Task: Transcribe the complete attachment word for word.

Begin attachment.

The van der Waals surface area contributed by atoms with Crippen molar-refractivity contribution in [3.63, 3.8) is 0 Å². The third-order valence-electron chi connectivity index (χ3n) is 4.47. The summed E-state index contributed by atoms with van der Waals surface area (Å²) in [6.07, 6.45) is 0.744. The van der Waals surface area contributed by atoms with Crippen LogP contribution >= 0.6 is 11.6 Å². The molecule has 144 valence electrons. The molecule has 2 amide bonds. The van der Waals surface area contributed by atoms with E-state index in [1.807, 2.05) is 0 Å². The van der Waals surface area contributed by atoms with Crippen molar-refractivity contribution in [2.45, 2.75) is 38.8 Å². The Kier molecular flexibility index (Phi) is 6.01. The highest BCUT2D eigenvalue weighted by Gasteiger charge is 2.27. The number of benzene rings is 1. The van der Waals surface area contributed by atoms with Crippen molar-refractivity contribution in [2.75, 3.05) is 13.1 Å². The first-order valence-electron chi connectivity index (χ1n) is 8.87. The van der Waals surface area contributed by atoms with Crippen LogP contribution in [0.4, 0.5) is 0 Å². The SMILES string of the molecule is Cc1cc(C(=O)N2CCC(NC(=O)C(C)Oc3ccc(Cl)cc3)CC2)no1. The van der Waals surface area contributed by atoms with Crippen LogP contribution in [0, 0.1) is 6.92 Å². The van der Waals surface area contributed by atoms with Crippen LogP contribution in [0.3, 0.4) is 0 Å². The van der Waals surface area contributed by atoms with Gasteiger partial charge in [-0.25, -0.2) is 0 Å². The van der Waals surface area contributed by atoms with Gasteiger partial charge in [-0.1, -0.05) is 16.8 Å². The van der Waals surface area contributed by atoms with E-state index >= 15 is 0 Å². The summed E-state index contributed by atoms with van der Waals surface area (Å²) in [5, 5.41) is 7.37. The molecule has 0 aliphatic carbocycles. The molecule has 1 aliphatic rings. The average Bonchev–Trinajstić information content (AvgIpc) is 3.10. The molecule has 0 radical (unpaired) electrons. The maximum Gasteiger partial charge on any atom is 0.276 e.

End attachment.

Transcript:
The van der Waals surface area contributed by atoms with Crippen molar-refractivity contribution in [3.63, 3.8) is 0 Å². The third-order valence-electron chi connectivity index (χ3n) is 4.47. The summed E-state index contributed by atoms with van der Waals surface area (Å²) in [6.07, 6.45) is 0.744. The van der Waals surface area contributed by atoms with Crippen LogP contribution >= 0.6 is 11.6 Å². The molecule has 144 valence electrons. The molecule has 2 amide bonds. The van der Waals surface area contributed by atoms with E-state index in [1.807, 2.05) is 0 Å². The van der Waals surface area contributed by atoms with Crippen molar-refractivity contribution in [2.45, 2.75) is 38.8 Å². The Kier molecular flexibility index (Phi) is 6.01. The highest BCUT2D eigenvalue weighted by Gasteiger charge is 2.27. The number of benzene rings is 1. The van der Waals surface area contributed by atoms with Crippen molar-refractivity contribution in [2.75, 3.05) is 13.1 Å². The first-order valence-electron chi connectivity index (χ1n) is 8.87. The van der Waals surface area contributed by atoms with Crippen LogP contribution in [0.4, 0.5) is 0 Å². The SMILES string of the molecule is Cc1cc(C(=O)N2CCC(NC(=O)C(C)Oc3ccc(Cl)cc3)CC2)no1. The van der Waals surface area contributed by atoms with Crippen LogP contribution in [0, 0.1) is 6.92 Å². The van der Waals surface area contributed by atoms with Crippen LogP contribution in [0.3, 0.4) is 0 Å². The van der Waals surface area contributed by atoms with Gasteiger partial charge in [-0.25, -0.2) is 0 Å². The van der Waals surface area contributed by atoms with Gasteiger partial charge in [-0.1, -0.05) is 16.8 Å². The van der Waals surface area contributed by atoms with E-state index >= 15 is 0 Å². The summed E-state index contributed by atoms with van der Waals surface area (Å²) in [5, 5.41) is 7.37. The molecule has 0 aliphatic carbocycles. The molecule has 1 aliphatic rings. The average Bonchev–Trinajstić information content (AvgIpc) is 3.10. The molecule has 0 radical (unpaired) electrons. The maximum Gasteiger partial charge on any atom is 0.276 e.